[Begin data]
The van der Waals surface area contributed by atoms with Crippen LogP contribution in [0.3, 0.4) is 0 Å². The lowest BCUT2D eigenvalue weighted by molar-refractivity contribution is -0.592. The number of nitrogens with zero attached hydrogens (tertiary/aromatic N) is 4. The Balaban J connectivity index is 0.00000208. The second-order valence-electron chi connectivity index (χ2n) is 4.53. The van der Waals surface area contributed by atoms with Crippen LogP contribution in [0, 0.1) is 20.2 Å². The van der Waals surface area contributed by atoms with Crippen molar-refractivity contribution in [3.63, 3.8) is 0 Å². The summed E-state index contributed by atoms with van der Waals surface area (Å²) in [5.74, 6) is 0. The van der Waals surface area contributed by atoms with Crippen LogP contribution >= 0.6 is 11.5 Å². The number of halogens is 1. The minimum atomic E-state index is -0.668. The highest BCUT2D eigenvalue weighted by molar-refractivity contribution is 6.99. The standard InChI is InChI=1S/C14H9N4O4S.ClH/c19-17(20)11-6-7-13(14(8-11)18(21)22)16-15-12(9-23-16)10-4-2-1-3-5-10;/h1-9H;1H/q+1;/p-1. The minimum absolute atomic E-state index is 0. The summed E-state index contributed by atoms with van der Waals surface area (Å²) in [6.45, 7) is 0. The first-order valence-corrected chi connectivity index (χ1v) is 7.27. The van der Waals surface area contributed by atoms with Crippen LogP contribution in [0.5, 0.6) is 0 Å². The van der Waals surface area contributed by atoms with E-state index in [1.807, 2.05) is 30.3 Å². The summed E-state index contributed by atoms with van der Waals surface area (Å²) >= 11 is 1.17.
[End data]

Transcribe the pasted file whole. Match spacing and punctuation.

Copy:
The van der Waals surface area contributed by atoms with Crippen LogP contribution in [0.3, 0.4) is 0 Å². The lowest BCUT2D eigenvalue weighted by molar-refractivity contribution is -0.592. The number of nitrogens with zero attached hydrogens (tertiary/aromatic N) is 4. The Balaban J connectivity index is 0.00000208. The second-order valence-electron chi connectivity index (χ2n) is 4.53. The van der Waals surface area contributed by atoms with Crippen LogP contribution in [0, 0.1) is 20.2 Å². The van der Waals surface area contributed by atoms with Crippen molar-refractivity contribution in [3.63, 3.8) is 0 Å². The summed E-state index contributed by atoms with van der Waals surface area (Å²) in [5.74, 6) is 0. The van der Waals surface area contributed by atoms with Crippen LogP contribution >= 0.6 is 11.5 Å². The number of halogens is 1. The minimum atomic E-state index is -0.668. The highest BCUT2D eigenvalue weighted by molar-refractivity contribution is 6.99. The standard InChI is InChI=1S/C14H9N4O4S.ClH/c19-17(20)11-6-7-13(14(8-11)18(21)22)16-15-12(9-23-16)10-4-2-1-3-5-10;/h1-9H;1H/q+1;/p-1. The minimum absolute atomic E-state index is 0. The summed E-state index contributed by atoms with van der Waals surface area (Å²) in [6.45, 7) is 0. The first-order valence-corrected chi connectivity index (χ1v) is 7.27. The van der Waals surface area contributed by atoms with Crippen LogP contribution in [0.5, 0.6) is 0 Å². The van der Waals surface area contributed by atoms with E-state index in [1.807, 2.05) is 30.3 Å². The summed E-state index contributed by atoms with van der Waals surface area (Å²) >= 11 is 1.17.